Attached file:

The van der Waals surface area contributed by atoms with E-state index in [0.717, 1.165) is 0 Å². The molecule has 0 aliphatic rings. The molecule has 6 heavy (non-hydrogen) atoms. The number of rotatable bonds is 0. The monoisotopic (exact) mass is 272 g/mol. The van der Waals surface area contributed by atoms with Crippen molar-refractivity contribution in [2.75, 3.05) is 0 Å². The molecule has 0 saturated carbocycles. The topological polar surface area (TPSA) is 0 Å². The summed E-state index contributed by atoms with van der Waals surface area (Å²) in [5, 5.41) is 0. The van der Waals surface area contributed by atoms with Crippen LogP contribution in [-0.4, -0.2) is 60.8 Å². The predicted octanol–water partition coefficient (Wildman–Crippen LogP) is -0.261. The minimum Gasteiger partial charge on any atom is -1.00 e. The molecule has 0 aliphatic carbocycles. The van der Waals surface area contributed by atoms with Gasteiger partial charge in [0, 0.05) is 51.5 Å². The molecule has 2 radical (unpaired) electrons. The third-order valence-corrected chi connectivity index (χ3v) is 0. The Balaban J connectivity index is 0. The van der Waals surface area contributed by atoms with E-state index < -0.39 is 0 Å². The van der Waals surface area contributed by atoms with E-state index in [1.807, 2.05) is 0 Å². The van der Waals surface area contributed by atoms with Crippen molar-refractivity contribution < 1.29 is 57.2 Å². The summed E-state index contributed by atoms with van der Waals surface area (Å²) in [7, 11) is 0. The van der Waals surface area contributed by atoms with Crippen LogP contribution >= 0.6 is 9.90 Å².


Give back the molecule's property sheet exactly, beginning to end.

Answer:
The van der Waals surface area contributed by atoms with E-state index in [0.717, 1.165) is 0 Å². The molecule has 0 aliphatic rings. The molecule has 6 heavy (non-hydrogen) atoms. The number of rotatable bonds is 0. The monoisotopic (exact) mass is 272 g/mol. The van der Waals surface area contributed by atoms with Crippen molar-refractivity contribution in [2.75, 3.05) is 0 Å². The molecule has 0 saturated carbocycles. The topological polar surface area (TPSA) is 0 Å². The summed E-state index contributed by atoms with van der Waals surface area (Å²) in [5, 5.41) is 0. The van der Waals surface area contributed by atoms with Crippen LogP contribution in [-0.4, -0.2) is 60.8 Å². The predicted octanol–water partition coefficient (Wildman–Crippen LogP) is -0.261. The minimum Gasteiger partial charge on any atom is -1.00 e. The molecule has 0 aliphatic carbocycles. The van der Waals surface area contributed by atoms with Gasteiger partial charge in [0, 0.05) is 51.5 Å². The molecule has 2 radical (unpaired) electrons. The third-order valence-corrected chi connectivity index (χ3v) is 0. The Balaban J connectivity index is 0. The van der Waals surface area contributed by atoms with E-state index < -0.39 is 0 Å². The van der Waals surface area contributed by atoms with E-state index in [1.807, 2.05) is 0 Å². The van der Waals surface area contributed by atoms with Crippen molar-refractivity contribution < 1.29 is 57.2 Å². The summed E-state index contributed by atoms with van der Waals surface area (Å²) in [7, 11) is 0. The van der Waals surface area contributed by atoms with Crippen LogP contribution >= 0.6 is 9.90 Å².